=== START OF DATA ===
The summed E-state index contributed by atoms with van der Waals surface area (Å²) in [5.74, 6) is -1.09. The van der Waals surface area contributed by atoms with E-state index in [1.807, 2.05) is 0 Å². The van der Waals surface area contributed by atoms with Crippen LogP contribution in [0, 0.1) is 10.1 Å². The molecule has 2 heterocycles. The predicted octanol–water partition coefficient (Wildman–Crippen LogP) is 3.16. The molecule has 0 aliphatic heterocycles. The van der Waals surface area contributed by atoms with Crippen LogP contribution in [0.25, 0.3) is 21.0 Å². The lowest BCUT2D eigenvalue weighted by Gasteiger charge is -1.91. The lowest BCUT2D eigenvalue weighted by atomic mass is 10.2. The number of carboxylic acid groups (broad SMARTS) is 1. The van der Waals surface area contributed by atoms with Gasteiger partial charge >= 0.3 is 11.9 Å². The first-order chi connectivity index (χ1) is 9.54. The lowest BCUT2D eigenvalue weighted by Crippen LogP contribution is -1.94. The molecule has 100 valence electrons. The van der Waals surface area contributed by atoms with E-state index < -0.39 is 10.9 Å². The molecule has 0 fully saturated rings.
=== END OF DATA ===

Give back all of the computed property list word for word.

The summed E-state index contributed by atoms with van der Waals surface area (Å²) in [5.74, 6) is -1.09. The van der Waals surface area contributed by atoms with E-state index in [1.807, 2.05) is 0 Å². The van der Waals surface area contributed by atoms with Crippen LogP contribution in [0, 0.1) is 10.1 Å². The molecule has 2 heterocycles. The predicted octanol–water partition coefficient (Wildman–Crippen LogP) is 3.16. The molecule has 0 aliphatic heterocycles. The van der Waals surface area contributed by atoms with Crippen LogP contribution in [0.25, 0.3) is 21.0 Å². The lowest BCUT2D eigenvalue weighted by Gasteiger charge is -1.91. The lowest BCUT2D eigenvalue weighted by atomic mass is 10.2. The number of carboxylic acid groups (broad SMARTS) is 1. The van der Waals surface area contributed by atoms with Gasteiger partial charge >= 0.3 is 11.9 Å². The first-order chi connectivity index (χ1) is 9.54. The lowest BCUT2D eigenvalue weighted by Crippen LogP contribution is -1.94. The molecule has 100 valence electrons. The van der Waals surface area contributed by atoms with E-state index < -0.39 is 10.9 Å². The molecule has 0 fully saturated rings.